Winghead Shark, Eusphyra blochii (Cuvier 1816)

Other Names: Slender Hammerhead

A juvenile Winghead Shark, Eusphyra blochii, caught in King Sound, Western Australia. Source: David Morgan / Freshwater Fish Group & Fish Health Unit, Murdoch University. License: All rights reserved


A hammerhead shark with a very wide, narrow wing-like head that has small bumps along the edges in front of the nostrils, short triangular-shaped pectoral fins and teeth with smooth edges.

Cite this page as:
Bray, D.J. 2019, Eusphyra blochii in Fishes of Australia, accessed 15 Jul 2024,

Winghead Shark, Eusphyra blochii (Cuvier 1816)

More Info


Recorded in Australian waters from the Monte Bello Islands, Western Australia, to about Ingham, Queensland. Elsewhere, the species is widespread in the Indo-West Pacific from the Arabian Gulf through south Asia, Indonesia and China to northern Australia. Inhabits shallow inshore and continental shelf waters, occasionally entering estuaries.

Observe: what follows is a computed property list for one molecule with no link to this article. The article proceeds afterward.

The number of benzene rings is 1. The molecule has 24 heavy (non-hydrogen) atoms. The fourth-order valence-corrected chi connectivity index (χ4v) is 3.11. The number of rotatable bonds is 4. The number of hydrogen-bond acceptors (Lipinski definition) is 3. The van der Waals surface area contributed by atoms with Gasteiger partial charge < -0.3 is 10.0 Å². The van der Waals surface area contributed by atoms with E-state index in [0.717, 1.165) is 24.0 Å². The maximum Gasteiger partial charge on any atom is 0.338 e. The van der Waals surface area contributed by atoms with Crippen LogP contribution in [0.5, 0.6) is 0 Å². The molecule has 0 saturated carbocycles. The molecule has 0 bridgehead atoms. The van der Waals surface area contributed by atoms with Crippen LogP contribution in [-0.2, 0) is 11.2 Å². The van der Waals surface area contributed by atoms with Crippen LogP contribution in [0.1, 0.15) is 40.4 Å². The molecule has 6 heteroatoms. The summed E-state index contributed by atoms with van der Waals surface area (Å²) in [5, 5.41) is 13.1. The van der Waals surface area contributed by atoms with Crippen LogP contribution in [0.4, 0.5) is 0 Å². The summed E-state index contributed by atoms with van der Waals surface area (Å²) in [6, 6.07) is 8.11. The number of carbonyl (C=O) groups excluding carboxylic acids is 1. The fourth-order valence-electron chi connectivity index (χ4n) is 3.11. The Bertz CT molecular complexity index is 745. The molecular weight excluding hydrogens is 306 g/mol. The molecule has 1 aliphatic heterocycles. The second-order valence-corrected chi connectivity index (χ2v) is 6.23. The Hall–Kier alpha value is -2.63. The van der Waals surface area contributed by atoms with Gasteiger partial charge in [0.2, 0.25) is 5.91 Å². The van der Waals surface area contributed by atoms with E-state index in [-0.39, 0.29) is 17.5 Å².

Feeds on bony fishes, crustaceans and cephalopod molluscs.


Winghead Sharks are a slow growing species attaining a maximum known total length of 186 cm, a maximum age of 21 years with a generation length of 14 years. Females produce litters each year of up to 11 young after an 8-11 month gestation period. The pups are born at about 45 cm TL, and mature at about 110 cm TL.


Fished throughout its range, and particularly susceptible to being entangled in fishing nets due to the head shape. The Winged Shark comprises a small proportion of the catch in Australia.

Species Citation

Zygaena blochii Cuvier, 1816, Règne Animal 2: 127 (based on figure in Bloch, 1785). Type locality: no locality specified.


Bray, D.J. 2019


Atlas of Living Australia

Winghead Shark, Eusphyra blochii (Cuvier 1816)


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Quick Facts

CAAB Code:37019003

Conservation:IUCN Least Concern (AUS); Endangered (Global)

Depth:0-40 m

Fishing:Fished for their fins

Max Size:186 cm TL

Species Image Gallery

Species Maps

CAAB distribution map